West End Synagogue Application To Conclude in March
Board hears final testimony on Monday night
The end is in sight for Chabad of the Shore's application before the Long Branch Zoning Board of Adjustment (ZBA) to build a synagogue in West End.
The board heard the final testimony in the case on Monday night and will conclude the case during a special meeting on March 11, Long Branch zoning board Chairwoman Terry Janeczek said.
At that time, the board will ask any final questions they have, and the public will also have a chance to be heard before the board votes on the application.
Chabad wishes to build a two-story building that contains a 200-seat sanctuary, a 200-person capacity multipurpose room with a kitchen on the second floor, and five classrooms, office space and a room for religious services on the second floor. A large, 51-space parking lot in the rear of the property also is included in the plan.
The plan would include the demolition of an old movie theater on Ocean Avenue and two stores south of the structure; Mike's West End Deli, which is now vacant, and Lou's Uniforms. There are also two vacant apartments above the stores.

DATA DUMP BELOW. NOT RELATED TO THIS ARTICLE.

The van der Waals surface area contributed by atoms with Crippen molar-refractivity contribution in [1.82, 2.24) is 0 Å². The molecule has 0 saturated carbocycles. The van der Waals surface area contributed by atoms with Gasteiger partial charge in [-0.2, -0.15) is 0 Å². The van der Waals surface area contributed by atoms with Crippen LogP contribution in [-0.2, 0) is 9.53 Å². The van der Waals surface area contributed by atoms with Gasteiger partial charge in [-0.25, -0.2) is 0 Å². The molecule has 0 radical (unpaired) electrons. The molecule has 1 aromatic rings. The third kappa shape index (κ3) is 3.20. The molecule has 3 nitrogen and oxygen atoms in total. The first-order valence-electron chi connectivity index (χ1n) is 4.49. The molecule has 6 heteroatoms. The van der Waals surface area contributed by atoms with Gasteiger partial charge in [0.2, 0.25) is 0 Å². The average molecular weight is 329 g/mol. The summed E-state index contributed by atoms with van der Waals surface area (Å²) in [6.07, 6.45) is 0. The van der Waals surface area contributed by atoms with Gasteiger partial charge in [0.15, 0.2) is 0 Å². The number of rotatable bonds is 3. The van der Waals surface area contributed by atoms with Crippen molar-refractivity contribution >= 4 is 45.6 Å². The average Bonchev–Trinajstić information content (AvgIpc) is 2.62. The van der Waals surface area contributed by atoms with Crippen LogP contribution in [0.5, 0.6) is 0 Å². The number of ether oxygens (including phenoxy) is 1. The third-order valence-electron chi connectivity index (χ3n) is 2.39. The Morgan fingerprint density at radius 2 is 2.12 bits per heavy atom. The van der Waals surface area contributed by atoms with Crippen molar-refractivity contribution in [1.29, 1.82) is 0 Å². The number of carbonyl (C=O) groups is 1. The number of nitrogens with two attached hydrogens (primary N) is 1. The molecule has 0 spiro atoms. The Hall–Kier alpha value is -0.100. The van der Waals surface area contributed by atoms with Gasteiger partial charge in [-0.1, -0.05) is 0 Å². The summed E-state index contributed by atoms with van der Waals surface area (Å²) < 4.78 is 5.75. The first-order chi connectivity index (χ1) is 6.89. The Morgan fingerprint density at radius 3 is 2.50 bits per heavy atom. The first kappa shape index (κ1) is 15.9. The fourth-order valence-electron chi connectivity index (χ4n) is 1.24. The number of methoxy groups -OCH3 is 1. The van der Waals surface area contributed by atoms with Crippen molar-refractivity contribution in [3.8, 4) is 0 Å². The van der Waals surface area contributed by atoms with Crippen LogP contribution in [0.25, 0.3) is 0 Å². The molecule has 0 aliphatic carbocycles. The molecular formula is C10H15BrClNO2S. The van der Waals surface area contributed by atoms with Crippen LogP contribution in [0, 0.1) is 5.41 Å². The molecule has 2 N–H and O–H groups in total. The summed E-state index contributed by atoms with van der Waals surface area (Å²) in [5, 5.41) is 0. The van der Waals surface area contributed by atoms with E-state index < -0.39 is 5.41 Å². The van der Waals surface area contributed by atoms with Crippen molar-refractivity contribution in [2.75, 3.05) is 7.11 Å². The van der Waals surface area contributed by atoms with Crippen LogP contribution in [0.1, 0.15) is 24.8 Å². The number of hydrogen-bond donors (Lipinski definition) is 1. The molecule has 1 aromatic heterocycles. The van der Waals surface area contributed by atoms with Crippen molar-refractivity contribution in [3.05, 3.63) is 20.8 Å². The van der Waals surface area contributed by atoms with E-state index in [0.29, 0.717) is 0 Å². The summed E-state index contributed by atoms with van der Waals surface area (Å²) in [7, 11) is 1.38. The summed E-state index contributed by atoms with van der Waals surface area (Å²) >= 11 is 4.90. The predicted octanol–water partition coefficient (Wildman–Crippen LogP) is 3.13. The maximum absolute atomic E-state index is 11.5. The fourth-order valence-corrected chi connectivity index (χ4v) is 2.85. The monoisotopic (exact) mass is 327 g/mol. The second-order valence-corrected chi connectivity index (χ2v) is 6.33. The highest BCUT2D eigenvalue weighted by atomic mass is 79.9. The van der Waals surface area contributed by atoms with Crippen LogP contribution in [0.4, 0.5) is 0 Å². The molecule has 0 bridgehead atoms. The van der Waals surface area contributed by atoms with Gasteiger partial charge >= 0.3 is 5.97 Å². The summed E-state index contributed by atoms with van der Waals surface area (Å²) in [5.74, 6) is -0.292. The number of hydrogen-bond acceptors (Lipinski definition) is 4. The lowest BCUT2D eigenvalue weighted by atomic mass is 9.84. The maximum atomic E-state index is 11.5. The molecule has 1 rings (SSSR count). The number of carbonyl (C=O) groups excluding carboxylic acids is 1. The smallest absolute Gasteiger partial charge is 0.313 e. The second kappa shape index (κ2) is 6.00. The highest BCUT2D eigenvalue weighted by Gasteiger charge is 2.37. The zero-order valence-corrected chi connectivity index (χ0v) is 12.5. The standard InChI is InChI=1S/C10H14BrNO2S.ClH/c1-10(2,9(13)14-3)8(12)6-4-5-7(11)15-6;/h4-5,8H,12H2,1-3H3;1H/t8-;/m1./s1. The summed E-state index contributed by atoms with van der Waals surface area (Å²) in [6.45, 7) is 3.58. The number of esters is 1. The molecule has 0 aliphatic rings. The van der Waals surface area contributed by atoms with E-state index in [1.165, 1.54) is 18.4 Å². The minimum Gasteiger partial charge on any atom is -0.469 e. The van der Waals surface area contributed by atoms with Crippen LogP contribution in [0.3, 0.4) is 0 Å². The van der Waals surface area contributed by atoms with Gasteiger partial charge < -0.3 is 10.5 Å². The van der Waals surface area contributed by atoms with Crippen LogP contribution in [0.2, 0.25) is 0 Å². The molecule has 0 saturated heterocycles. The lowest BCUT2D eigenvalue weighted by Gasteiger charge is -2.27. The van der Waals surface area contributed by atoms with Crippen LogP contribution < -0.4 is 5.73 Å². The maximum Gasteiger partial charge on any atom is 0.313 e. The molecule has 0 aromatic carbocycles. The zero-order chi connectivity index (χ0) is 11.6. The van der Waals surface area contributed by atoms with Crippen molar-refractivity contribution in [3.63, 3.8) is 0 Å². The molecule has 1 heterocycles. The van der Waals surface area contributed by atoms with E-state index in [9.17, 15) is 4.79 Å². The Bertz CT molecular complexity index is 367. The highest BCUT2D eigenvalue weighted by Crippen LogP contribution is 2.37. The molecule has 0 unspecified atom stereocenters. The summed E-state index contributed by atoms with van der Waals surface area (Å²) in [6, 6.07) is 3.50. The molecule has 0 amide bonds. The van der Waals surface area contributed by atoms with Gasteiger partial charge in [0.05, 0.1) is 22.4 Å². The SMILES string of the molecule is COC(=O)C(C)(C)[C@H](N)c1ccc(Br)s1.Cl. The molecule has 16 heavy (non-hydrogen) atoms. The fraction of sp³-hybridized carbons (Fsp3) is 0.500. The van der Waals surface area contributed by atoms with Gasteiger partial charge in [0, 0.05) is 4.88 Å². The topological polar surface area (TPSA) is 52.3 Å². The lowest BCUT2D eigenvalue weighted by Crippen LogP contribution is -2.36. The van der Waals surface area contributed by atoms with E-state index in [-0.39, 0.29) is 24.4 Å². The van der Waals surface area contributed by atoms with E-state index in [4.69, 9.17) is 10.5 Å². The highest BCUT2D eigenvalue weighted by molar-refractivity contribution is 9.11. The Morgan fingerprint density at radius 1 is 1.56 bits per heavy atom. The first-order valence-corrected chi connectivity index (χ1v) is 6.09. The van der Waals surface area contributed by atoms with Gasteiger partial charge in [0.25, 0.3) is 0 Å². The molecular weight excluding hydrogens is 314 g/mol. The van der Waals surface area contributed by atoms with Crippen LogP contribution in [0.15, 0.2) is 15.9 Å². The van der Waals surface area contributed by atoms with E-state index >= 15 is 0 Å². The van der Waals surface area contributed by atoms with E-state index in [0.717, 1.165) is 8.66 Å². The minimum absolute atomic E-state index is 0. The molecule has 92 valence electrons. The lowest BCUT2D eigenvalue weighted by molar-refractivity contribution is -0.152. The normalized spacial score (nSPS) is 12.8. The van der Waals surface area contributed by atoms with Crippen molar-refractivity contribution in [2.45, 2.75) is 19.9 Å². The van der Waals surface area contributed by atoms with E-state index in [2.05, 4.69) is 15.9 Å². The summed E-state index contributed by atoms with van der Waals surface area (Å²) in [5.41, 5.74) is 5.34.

A synagogue is not a permitted use in the commercial zone, so Chabad of the Shore is looking to obtain a use variance to utilize the site and also obtain some minor bulk variances for parking and setbacks.
Thomas Hirsch, an attorney representing several West End business owners, cross-examined Chabad of the Shore's planner Richard Preiss on Monday night and argued that a synagogue is not a beneficial use in a commercial zone.
Hirsch said the synagogue will not bring the same benefits to the area that a permitted use such as a store or restaurant would bring.
Preiss agreed, but said that the building would "still be a draw, just maybe not to the extent of a retail use."
Janeczek said approving the synagogue would not follow the city's master plan which calls for smaller scale businesses in the C-3 zone.
Preiss said the sanctuary said his interpretation of the master plan leads him to believe that the sanctuary will still fulfill its requirements, including bringing foot traffic to the area.
It was also revealed during the testimony that Chabad of the Shore attempted to build its synagogue at two different Ocean Avenue locations and another location on West End Court, but that they never materialized.